Should such circumstances apply, limitations on working time will also need to be observed. Unless interns have expressly opted out of the weekly limit, their average working time, including overtime and time spent working for others, should not exceed an average of 48 hours per week over a 17-week period.
Interns who are over compulsory school age but less than 18 years old also cannot work more than eight hours in any one day and 40 hours in any one week. It is not possible for younger interns to opt out of these restrictions.
As some individuals may be undertaking several work placements at once, however, HR must also ask those who have not opted out of the weekly working time limit for details of any work, including internships or work experience, that they are undertaking for other employers as well as the total number of hours that they work each week.
Even where interns have opted out of the weekly limit, employers have a duty to protect their health and safety and should not require them to work excessively long hours if such a situation would put them or others at risk.
All interns that are classed as ‘workers’ will likewise be entitled to minimum daily and weekly rest periods, although those over the compulsory school age but under 18 years old will have a greater entitlement to breaks.
Immigration checks
Another area worth considering is the right of interns to work in the UK. Employers may be liable for civil penalties if they negligently take on a non-European Economic Area migrant who does not have the correct visa status, for instance.
Civil penalties only apply to those employed “under a contract of service or apprenticeship”. But as questions of employment status are notoriously difficult to determine, HR professionals would be best advised to check all prospective interns’ documents prior to their first day of work.
If the correct checks are carried out, they will be in a stronger position to establish a statutory excuse in relation to a civil penalty should it later be discovered that an intern was not, in fact, entitled to work in the country. But such checks should cover all prospective interns in order to avoid allegations of discriminatory treatment.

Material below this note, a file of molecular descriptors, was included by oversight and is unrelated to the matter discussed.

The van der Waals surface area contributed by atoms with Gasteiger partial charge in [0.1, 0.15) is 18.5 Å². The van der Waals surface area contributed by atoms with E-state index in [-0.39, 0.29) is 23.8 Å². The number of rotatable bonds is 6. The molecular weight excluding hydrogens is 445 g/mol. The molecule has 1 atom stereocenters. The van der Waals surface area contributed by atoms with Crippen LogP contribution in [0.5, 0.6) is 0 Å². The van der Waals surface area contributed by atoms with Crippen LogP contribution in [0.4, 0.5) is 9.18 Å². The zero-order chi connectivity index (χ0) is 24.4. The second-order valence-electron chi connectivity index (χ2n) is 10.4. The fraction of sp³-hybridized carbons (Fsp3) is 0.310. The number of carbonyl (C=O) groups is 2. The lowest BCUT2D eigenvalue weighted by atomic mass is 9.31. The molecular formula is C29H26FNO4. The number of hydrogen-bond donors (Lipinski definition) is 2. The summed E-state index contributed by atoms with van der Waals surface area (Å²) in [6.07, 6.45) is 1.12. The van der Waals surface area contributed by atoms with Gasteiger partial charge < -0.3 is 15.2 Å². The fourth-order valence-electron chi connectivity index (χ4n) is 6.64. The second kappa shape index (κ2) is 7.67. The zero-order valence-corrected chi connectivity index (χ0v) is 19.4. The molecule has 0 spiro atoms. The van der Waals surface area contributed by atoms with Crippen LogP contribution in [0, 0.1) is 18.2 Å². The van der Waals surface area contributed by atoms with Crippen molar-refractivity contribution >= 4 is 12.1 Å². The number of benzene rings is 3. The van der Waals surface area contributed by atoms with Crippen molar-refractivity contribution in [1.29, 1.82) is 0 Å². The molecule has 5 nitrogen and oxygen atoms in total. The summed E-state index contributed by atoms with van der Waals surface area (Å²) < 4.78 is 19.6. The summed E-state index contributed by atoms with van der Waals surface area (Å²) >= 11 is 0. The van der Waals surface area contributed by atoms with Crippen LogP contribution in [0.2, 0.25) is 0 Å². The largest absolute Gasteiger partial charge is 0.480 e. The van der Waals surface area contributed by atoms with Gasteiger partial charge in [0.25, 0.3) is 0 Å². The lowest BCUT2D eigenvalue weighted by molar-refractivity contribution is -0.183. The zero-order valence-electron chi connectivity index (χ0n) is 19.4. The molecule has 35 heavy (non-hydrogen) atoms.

Interns are protected against discrimination as they are ‘workers’ and/or persons seeking or undertaking vocational training in the workplace.
As well as ensuring that they are not subjected to discrimination during their placement, employers should also ensure that their recruitment practices do not discriminate against prospective interns on any of the protected grounds covered by the Equality Act 2010.
In the current economic climate where large numbers of people are unemployed, HR should be particularly alert to situations of discrimination against older workers who may wish to undertake an internship as part of a career change.
Advertising positions only in universities or specifying that undergraduates or recent graduates are required may indirectly amount to discrimination, for example. Such a practice would be unlawful unless it could objectively be justified that it was a proportionate means of achieving a legitimate aim.
Kate Thompson is an associate in the employment and immigration team at law firm, Stevens & Bolton.
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Kate Thompson